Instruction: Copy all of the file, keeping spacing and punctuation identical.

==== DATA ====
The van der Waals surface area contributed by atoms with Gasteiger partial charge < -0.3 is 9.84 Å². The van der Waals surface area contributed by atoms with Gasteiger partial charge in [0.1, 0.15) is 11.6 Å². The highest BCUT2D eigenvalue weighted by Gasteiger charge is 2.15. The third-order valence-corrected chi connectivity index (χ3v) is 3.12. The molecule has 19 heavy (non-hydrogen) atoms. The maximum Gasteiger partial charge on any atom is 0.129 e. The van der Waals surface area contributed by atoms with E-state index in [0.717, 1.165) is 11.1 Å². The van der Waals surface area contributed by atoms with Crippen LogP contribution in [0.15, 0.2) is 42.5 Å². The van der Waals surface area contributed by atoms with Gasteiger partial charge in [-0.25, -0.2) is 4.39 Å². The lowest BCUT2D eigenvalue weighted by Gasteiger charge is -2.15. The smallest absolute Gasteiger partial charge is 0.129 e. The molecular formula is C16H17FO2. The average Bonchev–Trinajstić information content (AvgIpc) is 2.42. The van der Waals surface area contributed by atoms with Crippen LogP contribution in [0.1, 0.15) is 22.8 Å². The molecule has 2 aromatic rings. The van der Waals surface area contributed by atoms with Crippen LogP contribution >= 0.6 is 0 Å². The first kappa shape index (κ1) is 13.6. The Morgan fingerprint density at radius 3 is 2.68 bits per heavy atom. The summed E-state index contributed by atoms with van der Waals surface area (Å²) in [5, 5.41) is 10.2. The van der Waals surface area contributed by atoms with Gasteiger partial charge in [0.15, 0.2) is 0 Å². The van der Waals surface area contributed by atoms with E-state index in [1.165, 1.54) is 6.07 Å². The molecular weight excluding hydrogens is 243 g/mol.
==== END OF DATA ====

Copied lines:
The van der Waals surface area contributed by atoms with Gasteiger partial charge < -0.3 is 9.84 Å². The van der Waals surface area contributed by atoms with Gasteiger partial charge in [0.1, 0.15) is 11.6 Å². The highest BCUT2D eigenvalue weighted by Gasteiger charge is 2.15. The third-order valence-corrected chi connectivity index (χ3v) is 3.12. The molecule has 19 heavy (non-hydrogen) atoms. The maximum Gasteiger partial charge on any atom is 0.129 e. The van der Waals surface area contributed by atoms with E-state index in [0.717, 1.165) is 11.1 Å². The van der Waals surface area contributed by atoms with Crippen LogP contribution in [0.15, 0.2) is 42.5 Å². The van der Waals surface area contributed by atoms with Gasteiger partial charge in [-0.25, -0.2) is 4.39 Å². The lowest BCUT2D eigenvalue weighted by Gasteiger charge is -2.15. The smallest absolute Gasteiger partial charge is 0.129 e. The molecular formula is C16H17FO2. The average Bonchev–Trinajstić information content (AvgIpc) is 2.42. The van der Waals surface area contributed by atoms with Crippen LogP contribution in [0.1, 0.15) is 22.8 Å². The molecule has 2 aromatic rings. The van der Waals surface area contributed by atoms with Crippen LogP contribution >= 0.6 is 0 Å². The first kappa shape index (κ1) is 13.6. The Morgan fingerprint density at radius 3 is 2.68 bits per heavy atom. The summed E-state index contributed by atoms with van der Waals surface area (Å²) in [5, 5.41) is 10.2. The van der Waals surface area contributed by atoms with Gasteiger partial charge in [0.15, 0.2) is 0 Å². The van der Waals surface area contributed by atoms with E-state index in [1.165, 1.54) is 6.07 Å². The molecular weight excluding hydrogens is 243 g/mol.